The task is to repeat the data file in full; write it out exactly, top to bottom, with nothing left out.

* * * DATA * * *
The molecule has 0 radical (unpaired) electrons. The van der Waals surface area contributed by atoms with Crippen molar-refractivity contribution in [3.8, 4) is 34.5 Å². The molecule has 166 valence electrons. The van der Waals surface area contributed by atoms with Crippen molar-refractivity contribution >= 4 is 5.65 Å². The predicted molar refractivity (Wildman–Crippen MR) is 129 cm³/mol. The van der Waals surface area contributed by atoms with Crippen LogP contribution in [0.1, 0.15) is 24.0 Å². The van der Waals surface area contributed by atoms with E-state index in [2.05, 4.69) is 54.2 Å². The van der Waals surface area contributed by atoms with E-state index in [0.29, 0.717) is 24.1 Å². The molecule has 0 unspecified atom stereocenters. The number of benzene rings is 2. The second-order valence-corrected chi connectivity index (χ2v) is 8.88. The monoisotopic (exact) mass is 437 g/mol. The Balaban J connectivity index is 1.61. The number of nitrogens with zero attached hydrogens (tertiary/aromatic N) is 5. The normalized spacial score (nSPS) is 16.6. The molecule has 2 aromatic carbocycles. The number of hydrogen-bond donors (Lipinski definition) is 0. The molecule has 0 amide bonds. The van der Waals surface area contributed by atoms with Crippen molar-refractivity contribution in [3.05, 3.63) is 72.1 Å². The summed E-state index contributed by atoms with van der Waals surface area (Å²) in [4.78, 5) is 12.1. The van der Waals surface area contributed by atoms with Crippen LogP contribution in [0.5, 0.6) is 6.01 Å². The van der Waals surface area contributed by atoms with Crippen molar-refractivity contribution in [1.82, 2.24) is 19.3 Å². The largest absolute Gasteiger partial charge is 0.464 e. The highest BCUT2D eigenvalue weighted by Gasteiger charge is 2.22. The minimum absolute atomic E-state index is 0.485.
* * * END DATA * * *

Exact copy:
The molecule has 0 radical (unpaired) electrons. The van der Waals surface area contributed by atoms with Crippen molar-refractivity contribution in [3.8, 4) is 34.5 Å². The molecule has 166 valence electrons. The van der Waals surface area contributed by atoms with Crippen molar-refractivity contribution >= 4 is 5.65 Å². The predicted molar refractivity (Wildman–Crippen MR) is 129 cm³/mol. The van der Waals surface area contributed by atoms with Crippen LogP contribution in [0.1, 0.15) is 24.0 Å². The van der Waals surface area contributed by atoms with E-state index in [2.05, 4.69) is 54.2 Å². The van der Waals surface area contributed by atoms with E-state index in [0.29, 0.717) is 24.1 Å². The molecule has 0 unspecified atom stereocenters. The number of benzene rings is 2. The second-order valence-corrected chi connectivity index (χ2v) is 8.88. The monoisotopic (exact) mass is 437 g/mol. The Balaban J connectivity index is 1.61. The number of nitrogens with zero attached hydrogens (tertiary/aromatic N) is 5. The normalized spacial score (nSPS) is 16.6. The molecule has 2 aromatic carbocycles. The number of hydrogen-bond donors (Lipinski definition) is 0. The molecule has 0 amide bonds. The van der Waals surface area contributed by atoms with Crippen molar-refractivity contribution in [3.05, 3.63) is 72.1 Å². The summed E-state index contributed by atoms with van der Waals surface area (Å²) in [4.78, 5) is 12.1. The van der Waals surface area contributed by atoms with Crippen LogP contribution in [0.5, 0.6) is 6.01 Å². The van der Waals surface area contributed by atoms with Crippen molar-refractivity contribution in [1.82, 2.24) is 19.3 Å². The largest absolute Gasteiger partial charge is 0.464 e. The highest BCUT2D eigenvalue weighted by Gasteiger charge is 2.22. The minimum absolute atomic E-state index is 0.485.